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Democrats propose a comprehensive Facebook regulation

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As Congress has paid increasing attention to social networks over the past year, a recurring theme in
 
July 30 · Issue #175 · View online
The Interface
As Congress has paid increasing attention to social networks over the past year, a recurring theme in the coverage has been how little lawmakers appear to understand them. The first Facebook hearing, which was tied to Congress’ investigation of Russian interference in the 2016 election, played as pure theater. At a subsequent hearing, senators at least asked better questions.
But despite several more go-rounds, both here and abroad, it has been unclear what lawmakers intend to do about any of it. Mark Zuckerberg is on the record saying he supports certain kinds of regulation. But so far, it hasn’t been clear what aggressive regulation of Facebook would even look like.
It’s now much clearer — or rather, it would be clear, in a world in which Democrats had the power to regulate. On Monday, Axios’ David McCabe published a fascinating policy paper from the office of Sen. Mark Warner. The paper outlines a comprehensive regulatory regime that would touch virtually every aspect of social networks.
The paper is notably well versed both on the dangers posed by misinformation and the trade-offs that come with increased regulation, especially to privacy and free speech. It’s less a polemic than a comprehensive starting point for discussion — and as talk of regulation spreads around the world, I imagine it will prove influential.
So what exactly do Warner and his staff propose? The ideas are designed to address three broad categories: misinformation, disinformation, and the exploitation of these technologies; privacy and data protection; and competition. (On the last point, the good news for tech platforms is that even Warner isn’t calling for them to be broken up. The paper does not, in other words, challenge the idea that social networks of these size should exist.)
Here are some highlights of the ideas presented.
Misinformation, disinformation, and the exploitation of technology. Ideas here include requiring networks to label automated bots as such; requiring platforms to verify identities, despite the significant consequences to free speech; legally requiring platforms to make regular disclosures about how many fake accounts they’ve deleted; ending Section 230 protections for defamation; legally requiring large platforms to create APIs for academic research; spending more money to fight cyber threats from Russia and other state-level actors.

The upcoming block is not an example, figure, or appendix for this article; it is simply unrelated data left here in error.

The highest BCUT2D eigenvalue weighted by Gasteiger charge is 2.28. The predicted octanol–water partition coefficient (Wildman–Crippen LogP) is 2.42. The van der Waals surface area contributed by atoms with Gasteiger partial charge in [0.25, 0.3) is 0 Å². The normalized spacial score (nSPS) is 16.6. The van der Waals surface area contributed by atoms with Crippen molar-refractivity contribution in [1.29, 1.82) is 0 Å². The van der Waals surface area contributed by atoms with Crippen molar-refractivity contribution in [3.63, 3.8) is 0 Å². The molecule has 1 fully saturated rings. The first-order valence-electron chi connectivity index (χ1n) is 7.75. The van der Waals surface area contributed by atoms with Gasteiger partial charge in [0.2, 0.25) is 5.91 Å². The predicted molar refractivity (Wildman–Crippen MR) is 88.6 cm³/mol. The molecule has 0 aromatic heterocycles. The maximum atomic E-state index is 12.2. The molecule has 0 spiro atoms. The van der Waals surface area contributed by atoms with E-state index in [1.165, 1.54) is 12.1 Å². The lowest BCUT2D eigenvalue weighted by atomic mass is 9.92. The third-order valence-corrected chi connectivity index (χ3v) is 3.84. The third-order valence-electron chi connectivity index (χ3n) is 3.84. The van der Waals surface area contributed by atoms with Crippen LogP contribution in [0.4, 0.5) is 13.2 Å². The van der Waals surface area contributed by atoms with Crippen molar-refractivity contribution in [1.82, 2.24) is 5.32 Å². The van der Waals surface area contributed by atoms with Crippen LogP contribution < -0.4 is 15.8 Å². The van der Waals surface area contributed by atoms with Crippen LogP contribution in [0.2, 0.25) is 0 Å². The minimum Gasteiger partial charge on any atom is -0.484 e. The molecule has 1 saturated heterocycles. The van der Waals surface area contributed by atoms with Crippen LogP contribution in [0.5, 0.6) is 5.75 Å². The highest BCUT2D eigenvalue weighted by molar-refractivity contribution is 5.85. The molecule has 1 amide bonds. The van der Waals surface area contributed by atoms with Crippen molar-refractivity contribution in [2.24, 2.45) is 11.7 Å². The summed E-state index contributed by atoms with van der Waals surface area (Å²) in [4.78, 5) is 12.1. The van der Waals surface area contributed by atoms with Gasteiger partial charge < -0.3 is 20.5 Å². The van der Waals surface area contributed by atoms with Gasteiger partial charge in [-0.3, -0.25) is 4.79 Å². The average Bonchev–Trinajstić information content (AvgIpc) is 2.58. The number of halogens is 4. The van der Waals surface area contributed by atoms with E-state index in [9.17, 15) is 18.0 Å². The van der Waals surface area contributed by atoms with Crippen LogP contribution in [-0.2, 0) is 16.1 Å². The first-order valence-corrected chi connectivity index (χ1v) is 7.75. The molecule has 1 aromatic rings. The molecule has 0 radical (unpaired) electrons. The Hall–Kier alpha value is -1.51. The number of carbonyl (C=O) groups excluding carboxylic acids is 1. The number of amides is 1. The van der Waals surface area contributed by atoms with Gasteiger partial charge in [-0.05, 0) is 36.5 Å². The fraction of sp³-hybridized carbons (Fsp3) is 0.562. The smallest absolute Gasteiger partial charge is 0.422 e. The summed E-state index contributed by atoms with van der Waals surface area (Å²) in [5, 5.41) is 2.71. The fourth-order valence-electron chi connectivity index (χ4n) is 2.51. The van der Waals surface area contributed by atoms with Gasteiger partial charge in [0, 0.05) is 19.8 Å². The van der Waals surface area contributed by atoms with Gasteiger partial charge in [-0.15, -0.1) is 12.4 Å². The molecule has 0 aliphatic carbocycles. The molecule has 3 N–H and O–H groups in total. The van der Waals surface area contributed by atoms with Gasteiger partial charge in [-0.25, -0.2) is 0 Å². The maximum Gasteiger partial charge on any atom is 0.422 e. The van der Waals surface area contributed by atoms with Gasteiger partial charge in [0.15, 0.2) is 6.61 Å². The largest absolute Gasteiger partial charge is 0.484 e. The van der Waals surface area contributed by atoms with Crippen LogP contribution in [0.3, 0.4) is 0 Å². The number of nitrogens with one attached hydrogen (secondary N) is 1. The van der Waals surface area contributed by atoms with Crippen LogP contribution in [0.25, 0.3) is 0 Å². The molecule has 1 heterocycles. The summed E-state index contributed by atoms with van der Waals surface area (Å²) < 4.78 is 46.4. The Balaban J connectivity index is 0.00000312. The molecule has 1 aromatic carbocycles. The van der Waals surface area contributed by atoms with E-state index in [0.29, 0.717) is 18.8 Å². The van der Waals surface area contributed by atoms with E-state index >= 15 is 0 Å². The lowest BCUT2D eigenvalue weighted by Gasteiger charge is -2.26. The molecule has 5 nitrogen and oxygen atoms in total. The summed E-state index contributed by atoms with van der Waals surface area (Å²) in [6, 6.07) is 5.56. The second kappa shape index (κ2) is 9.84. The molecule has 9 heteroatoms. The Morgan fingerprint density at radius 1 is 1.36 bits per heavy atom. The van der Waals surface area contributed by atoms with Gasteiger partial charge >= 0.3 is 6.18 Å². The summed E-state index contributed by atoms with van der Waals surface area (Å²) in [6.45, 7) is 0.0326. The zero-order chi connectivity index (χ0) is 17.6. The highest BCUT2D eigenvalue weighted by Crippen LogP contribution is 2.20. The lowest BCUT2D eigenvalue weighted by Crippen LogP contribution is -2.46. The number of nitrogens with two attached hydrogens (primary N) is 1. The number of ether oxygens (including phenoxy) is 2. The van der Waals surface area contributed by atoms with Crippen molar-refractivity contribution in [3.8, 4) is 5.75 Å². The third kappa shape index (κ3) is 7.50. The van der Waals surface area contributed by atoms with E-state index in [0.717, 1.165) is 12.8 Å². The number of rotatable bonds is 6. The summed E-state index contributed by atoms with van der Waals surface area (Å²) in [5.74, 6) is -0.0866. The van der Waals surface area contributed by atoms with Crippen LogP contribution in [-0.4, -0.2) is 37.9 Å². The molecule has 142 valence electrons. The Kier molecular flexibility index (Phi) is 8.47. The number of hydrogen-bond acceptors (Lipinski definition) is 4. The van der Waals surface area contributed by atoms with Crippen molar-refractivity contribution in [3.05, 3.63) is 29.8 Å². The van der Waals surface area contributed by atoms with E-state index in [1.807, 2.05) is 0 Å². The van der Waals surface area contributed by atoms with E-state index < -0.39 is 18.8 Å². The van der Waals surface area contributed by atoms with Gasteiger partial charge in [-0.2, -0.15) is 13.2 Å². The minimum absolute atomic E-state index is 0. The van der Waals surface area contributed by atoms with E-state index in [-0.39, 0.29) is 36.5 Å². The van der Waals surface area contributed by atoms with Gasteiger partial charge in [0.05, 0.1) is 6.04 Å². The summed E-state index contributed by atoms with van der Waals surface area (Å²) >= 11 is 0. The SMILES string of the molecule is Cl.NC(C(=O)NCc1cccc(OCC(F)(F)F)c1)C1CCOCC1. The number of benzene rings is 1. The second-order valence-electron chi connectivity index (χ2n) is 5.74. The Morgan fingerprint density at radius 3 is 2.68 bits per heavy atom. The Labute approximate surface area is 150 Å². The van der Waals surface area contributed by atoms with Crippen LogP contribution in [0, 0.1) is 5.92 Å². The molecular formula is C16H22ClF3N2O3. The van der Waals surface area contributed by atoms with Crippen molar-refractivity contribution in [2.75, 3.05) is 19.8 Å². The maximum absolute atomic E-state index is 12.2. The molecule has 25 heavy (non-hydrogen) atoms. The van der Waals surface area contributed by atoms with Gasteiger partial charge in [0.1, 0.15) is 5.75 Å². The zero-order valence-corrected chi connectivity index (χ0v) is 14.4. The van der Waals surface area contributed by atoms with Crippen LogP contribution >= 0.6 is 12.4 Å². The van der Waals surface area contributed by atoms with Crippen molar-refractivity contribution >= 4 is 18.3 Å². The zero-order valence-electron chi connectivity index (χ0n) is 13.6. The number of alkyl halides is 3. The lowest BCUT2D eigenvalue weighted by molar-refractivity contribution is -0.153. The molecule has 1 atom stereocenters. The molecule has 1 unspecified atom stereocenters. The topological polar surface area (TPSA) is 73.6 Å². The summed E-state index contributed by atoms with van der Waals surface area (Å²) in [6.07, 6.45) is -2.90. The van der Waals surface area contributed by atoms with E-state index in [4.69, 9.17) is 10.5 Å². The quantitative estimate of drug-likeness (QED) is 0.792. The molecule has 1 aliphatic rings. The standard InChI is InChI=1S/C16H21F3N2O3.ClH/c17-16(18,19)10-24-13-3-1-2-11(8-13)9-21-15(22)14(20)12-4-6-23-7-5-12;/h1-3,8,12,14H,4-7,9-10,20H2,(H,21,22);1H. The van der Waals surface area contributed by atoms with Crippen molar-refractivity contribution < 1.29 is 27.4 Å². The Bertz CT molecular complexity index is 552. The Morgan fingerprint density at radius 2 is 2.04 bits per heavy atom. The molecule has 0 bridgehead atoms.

Privacy and data protection. Create a US version of the GDPR; designate platforms as “information fiduciaries” with the legal responsibility of protecting our data; empowering the Federal Trade Commission to make rules around data privacy; create a legislative ban on dark patterns that trick users into accepting terms and conditions without reading them; allow the government to audit corporate algorithms.
Competition: Require tech companies to continuously disclose to consumers how their data is being used; require social-network data to be made portable; require social networks to be interoperable; designate certain products as “essential facilities” and demand that third parties get fair access to them.
It’s a lot to take in — and a lot of fun to consider! I recommend reading the entire report, and discussing it with your children over dinner.
In America, the report remains mostly a pipe dream. But around the world, similar ideas are gaining momentum. Over the weekend, a British parliamentary committee recommended imposing much stricter guidelines on social networks. Here’s David D. Kirkpatrick in the New York Times:
Among other proposals, the committee called for the regulators who oversee television and radio to set standards for accuracy and impartiality on social media sites, for the establishment of a “working group of experts” to rate the credibility of websites or accounts “so that people can see at first glance the level of verification,” and for a new tax on internet companies that would pay for expanded oversight.
To address influence campaigns, the committee called for the mandatory public disclosure of the sponsors behind any online political advertisement or paid communication, as required in traditional news media outlets — an idea that was proposed in Congress as well.
These proposals remain far from becoming law — but perhaps not as far as tech platforms would wish.

Democracy
Here’s why Facebook suspended Alex Jones but not Infowars
YouTube search results for A-list celebrities hijacked by conspiracy theorists
The FBI Set Up A Task Force To Counter Russian Trolls. So Far, It's Been Silent.
Elsewhere
Facebook’s Next Privacy Challenge: Less Data to Target Ads
It's Rubens vs. Facebook in fight over artistic nudity
Tech Bloodletting Nears $300 Billion Since Facebook Reported
Twitter is funding college professors to audit its platform for toxicity
Twitter says that it will begin suspending repeatedly abusive Periscope commenters
Launches
WhatsApp’s new group video calling feature is now live
Domino’s Is Bringing Its Pizzas Into Augmented Reality With a National Snapchat Campaign
Takes
Facebook Lenses
The Cost of Policing Facebook and Twitter Is Spooking Wall St. It Shouldn’t.
We're Lucky Mark Zuckerberg Is in Charge
And finally ...
John Oliver fixes Facebook’s apology ad to remind you that the company still doesn’t care about you
Talk to me
Send tips, corrections, and regulations. casey@theverge.com
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